The 2010 marching season ended today, just a little after 5:30.
We came in 10th by 3/10th of a point...
the top nine bands go to state finals.
What a breathtakingly heartbreaking moment.
But today, our little band played with it's whole heart. They brought their best selves to the field and left everything there... which is all that can be asked.
They had their game face on.
|With friends beside them, who have been drumline buddies for 5 years, they stepped forth to compete|
|Waiting at the gate.|
|Every hand to a shoulder, so that all are touched, a human chain...|
|a human chain, in prayer, child led prayer before performance.|
A second year band director, 15 months on the job,
giving the kids positive direction.
... not an easy job... hours and hours past what other teachers and coaches work, a 6 day week, every week.
...a moving classroom, teaching life lessons as well as music.
Not asking the kids for anything that he's not giving himself.
To guide a child in learning to handle disappointment, and hold their head up in the face of it, as life is surely full of such, is as important a lesson as learning how to win, maybe more important. They learn it by example, and I'm pleased with and grateful for the example.
The veteran assistant, who can fix anything...
...if we could only count the instruments that he's repaired, or the nights he's driven the bus.
For most of these kids, certainly for my three, this is the man who first put an instrument in their hands...
...and who patiently taught them their first screeching notes.
There are other instructors, all of whom are college students who give of themselves and their time.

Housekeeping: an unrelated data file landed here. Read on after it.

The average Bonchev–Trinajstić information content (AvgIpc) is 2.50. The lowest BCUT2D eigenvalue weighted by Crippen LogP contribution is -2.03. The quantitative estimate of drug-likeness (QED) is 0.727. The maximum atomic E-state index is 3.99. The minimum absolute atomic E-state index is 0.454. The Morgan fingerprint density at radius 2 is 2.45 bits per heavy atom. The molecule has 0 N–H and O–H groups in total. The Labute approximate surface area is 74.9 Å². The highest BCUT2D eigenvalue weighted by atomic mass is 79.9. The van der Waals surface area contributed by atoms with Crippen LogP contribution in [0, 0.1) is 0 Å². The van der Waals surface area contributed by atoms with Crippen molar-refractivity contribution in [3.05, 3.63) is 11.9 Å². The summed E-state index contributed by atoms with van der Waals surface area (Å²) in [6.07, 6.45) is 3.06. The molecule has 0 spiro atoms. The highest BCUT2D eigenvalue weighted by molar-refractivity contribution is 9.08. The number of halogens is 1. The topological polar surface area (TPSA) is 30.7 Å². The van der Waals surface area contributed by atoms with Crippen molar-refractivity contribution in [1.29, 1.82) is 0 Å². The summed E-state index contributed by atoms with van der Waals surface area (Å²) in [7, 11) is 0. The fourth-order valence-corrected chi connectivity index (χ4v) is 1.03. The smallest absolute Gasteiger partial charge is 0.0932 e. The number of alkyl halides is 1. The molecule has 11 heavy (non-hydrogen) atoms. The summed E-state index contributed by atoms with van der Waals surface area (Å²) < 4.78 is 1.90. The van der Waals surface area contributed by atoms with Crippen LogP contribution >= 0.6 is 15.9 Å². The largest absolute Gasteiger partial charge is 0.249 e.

Thanks to Ryan, T. J. and to Brittany, and a special thanks to Carmen, the percussion instructor
who took a rowdy crew and gave them direction.
It goes without saying that parents were here and helped. That is the job of parents, all parents.
For those parents who do more than your share, I promise that you'll not miss the moments that are special
and you'll be glad you did extra when the day is done.
I do not regret the time that I've spent since the first child entered band during her 6th grade year.
I do not regret the purchase of two flutes, a piccolo, a trumpet and more drums than is reasonable.
I did not think that I'd shed tears... I'm tough as a parent and expect my kids to proceed to the next thing.
But I did, indeed, turn around on the bus, after leaving the competition and look into their faces
and realize that will be the last time and tears did fall.
Thank you to the children, who sang a really rousing rendition of "Lean on me" at the very top of their lungs and to David, who pointed out that there was yet concert festival, jazz band and winter percussion to go.